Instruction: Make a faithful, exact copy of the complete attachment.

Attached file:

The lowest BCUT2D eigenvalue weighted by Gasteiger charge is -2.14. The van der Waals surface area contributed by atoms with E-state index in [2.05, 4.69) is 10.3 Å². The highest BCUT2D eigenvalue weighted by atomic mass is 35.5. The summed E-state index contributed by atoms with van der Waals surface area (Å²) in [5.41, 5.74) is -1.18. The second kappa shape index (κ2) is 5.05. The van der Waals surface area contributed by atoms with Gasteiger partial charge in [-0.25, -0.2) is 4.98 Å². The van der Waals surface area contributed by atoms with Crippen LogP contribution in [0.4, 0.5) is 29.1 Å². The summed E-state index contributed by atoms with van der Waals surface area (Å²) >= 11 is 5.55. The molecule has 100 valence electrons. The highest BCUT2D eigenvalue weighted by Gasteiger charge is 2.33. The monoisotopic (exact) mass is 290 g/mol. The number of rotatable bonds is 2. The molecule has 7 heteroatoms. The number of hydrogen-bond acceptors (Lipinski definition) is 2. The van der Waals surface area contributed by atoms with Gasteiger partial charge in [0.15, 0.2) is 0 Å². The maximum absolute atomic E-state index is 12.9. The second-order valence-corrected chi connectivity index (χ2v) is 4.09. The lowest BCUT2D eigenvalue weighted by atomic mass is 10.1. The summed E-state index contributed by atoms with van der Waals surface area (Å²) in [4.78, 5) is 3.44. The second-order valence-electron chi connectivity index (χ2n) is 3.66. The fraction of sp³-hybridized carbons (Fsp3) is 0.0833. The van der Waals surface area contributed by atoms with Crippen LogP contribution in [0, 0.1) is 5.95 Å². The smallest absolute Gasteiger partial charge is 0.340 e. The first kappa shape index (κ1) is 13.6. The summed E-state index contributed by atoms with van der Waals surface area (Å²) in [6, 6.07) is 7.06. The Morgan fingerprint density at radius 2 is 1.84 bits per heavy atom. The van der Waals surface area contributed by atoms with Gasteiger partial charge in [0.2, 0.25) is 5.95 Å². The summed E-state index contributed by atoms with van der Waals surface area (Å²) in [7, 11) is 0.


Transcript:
The lowest BCUT2D eigenvalue weighted by Gasteiger charge is -2.14. The van der Waals surface area contributed by atoms with E-state index in [2.05, 4.69) is 10.3 Å². The highest BCUT2D eigenvalue weighted by atomic mass is 35.5. The summed E-state index contributed by atoms with van der Waals surface area (Å²) in [5.41, 5.74) is -1.18. The second kappa shape index (κ2) is 5.05. The van der Waals surface area contributed by atoms with Gasteiger partial charge in [-0.25, -0.2) is 4.98 Å². The van der Waals surface area contributed by atoms with Crippen LogP contribution in [0.4, 0.5) is 29.1 Å². The summed E-state index contributed by atoms with van der Waals surface area (Å²) >= 11 is 5.55. The molecule has 100 valence electrons. The highest BCUT2D eigenvalue weighted by Gasteiger charge is 2.33. The monoisotopic (exact) mass is 290 g/mol. The number of rotatable bonds is 2. The molecule has 7 heteroatoms. The number of hydrogen-bond acceptors (Lipinski definition) is 2. The van der Waals surface area contributed by atoms with Gasteiger partial charge in [0.15, 0.2) is 0 Å². The maximum absolute atomic E-state index is 12.9. The second-order valence-corrected chi connectivity index (χ2v) is 4.09. The lowest BCUT2D eigenvalue weighted by atomic mass is 10.1. The summed E-state index contributed by atoms with van der Waals surface area (Å²) in [4.78, 5) is 3.44. The second-order valence-electron chi connectivity index (χ2n) is 3.66. The fraction of sp³-hybridized carbons (Fsp3) is 0.0833. The van der Waals surface area contributed by atoms with Crippen LogP contribution in [0, 0.1) is 5.95 Å². The smallest absolute Gasteiger partial charge is 0.340 e. The first kappa shape index (κ1) is 13.6. The summed E-state index contributed by atoms with van der Waals surface area (Å²) in [6, 6.07) is 7.06. The Morgan fingerprint density at radius 2 is 1.84 bits per heavy atom. The van der Waals surface area contributed by atoms with Gasteiger partial charge in [0.2, 0.25) is 5.95 Å². The summed E-state index contributed by atoms with van der Waals surface area (Å²) in [7, 11) is 0.